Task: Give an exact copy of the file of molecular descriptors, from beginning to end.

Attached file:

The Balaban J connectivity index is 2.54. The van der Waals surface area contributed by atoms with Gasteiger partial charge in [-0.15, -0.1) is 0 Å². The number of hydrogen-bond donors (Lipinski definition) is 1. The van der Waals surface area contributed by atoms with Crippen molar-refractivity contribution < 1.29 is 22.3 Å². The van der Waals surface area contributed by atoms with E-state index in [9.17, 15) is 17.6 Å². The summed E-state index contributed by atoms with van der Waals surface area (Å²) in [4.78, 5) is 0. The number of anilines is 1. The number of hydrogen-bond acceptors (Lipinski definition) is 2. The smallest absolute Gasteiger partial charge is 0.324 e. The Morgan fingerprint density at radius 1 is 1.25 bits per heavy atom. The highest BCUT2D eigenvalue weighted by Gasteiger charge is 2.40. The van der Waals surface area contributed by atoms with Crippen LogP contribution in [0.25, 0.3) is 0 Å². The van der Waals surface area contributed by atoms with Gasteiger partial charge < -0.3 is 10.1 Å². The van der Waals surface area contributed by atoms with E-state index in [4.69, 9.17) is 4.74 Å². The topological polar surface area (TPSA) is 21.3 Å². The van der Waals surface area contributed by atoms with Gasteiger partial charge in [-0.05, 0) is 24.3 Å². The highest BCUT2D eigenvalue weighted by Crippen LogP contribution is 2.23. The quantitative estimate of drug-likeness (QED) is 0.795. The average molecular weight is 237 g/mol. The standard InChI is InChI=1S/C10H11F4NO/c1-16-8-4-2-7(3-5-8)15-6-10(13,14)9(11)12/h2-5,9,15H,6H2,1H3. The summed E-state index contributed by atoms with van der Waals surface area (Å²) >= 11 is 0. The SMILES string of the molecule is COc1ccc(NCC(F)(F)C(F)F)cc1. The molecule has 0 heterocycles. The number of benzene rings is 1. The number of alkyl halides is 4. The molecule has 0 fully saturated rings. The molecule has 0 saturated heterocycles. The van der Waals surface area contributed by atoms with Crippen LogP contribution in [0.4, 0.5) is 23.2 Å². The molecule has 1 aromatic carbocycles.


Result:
The Balaban J connectivity index is 2.54. The van der Waals surface area contributed by atoms with Gasteiger partial charge in [-0.15, -0.1) is 0 Å². The number of hydrogen-bond donors (Lipinski definition) is 1. The van der Waals surface area contributed by atoms with Crippen molar-refractivity contribution < 1.29 is 22.3 Å². The van der Waals surface area contributed by atoms with E-state index in [9.17, 15) is 17.6 Å². The summed E-state index contributed by atoms with van der Waals surface area (Å²) in [4.78, 5) is 0. The number of anilines is 1. The number of hydrogen-bond acceptors (Lipinski definition) is 2. The smallest absolute Gasteiger partial charge is 0.324 e. The Morgan fingerprint density at radius 1 is 1.25 bits per heavy atom. The highest BCUT2D eigenvalue weighted by Gasteiger charge is 2.40. The van der Waals surface area contributed by atoms with Crippen LogP contribution in [0.25, 0.3) is 0 Å². The van der Waals surface area contributed by atoms with Gasteiger partial charge < -0.3 is 10.1 Å². The van der Waals surface area contributed by atoms with E-state index in [4.69, 9.17) is 4.74 Å². The topological polar surface area (TPSA) is 21.3 Å². The van der Waals surface area contributed by atoms with Gasteiger partial charge in [-0.05, 0) is 24.3 Å². The highest BCUT2D eigenvalue weighted by Crippen LogP contribution is 2.23. The quantitative estimate of drug-likeness (QED) is 0.795. The average molecular weight is 237 g/mol. The standard InChI is InChI=1S/C10H11F4NO/c1-16-8-4-2-7(3-5-8)15-6-10(13,14)9(11)12/h2-5,9,15H,6H2,1H3. The summed E-state index contributed by atoms with van der Waals surface area (Å²) >= 11 is 0. The SMILES string of the molecule is COc1ccc(NCC(F)(F)C(F)F)cc1. The molecule has 0 heterocycles. The number of benzene rings is 1. The number of alkyl halides is 4. The molecule has 0 fully saturated rings. The molecule has 0 saturated heterocycles. The van der Waals surface area contributed by atoms with Crippen LogP contribution in [0.4, 0.5) is 23.2 Å². The molecule has 1 aromatic carbocycles.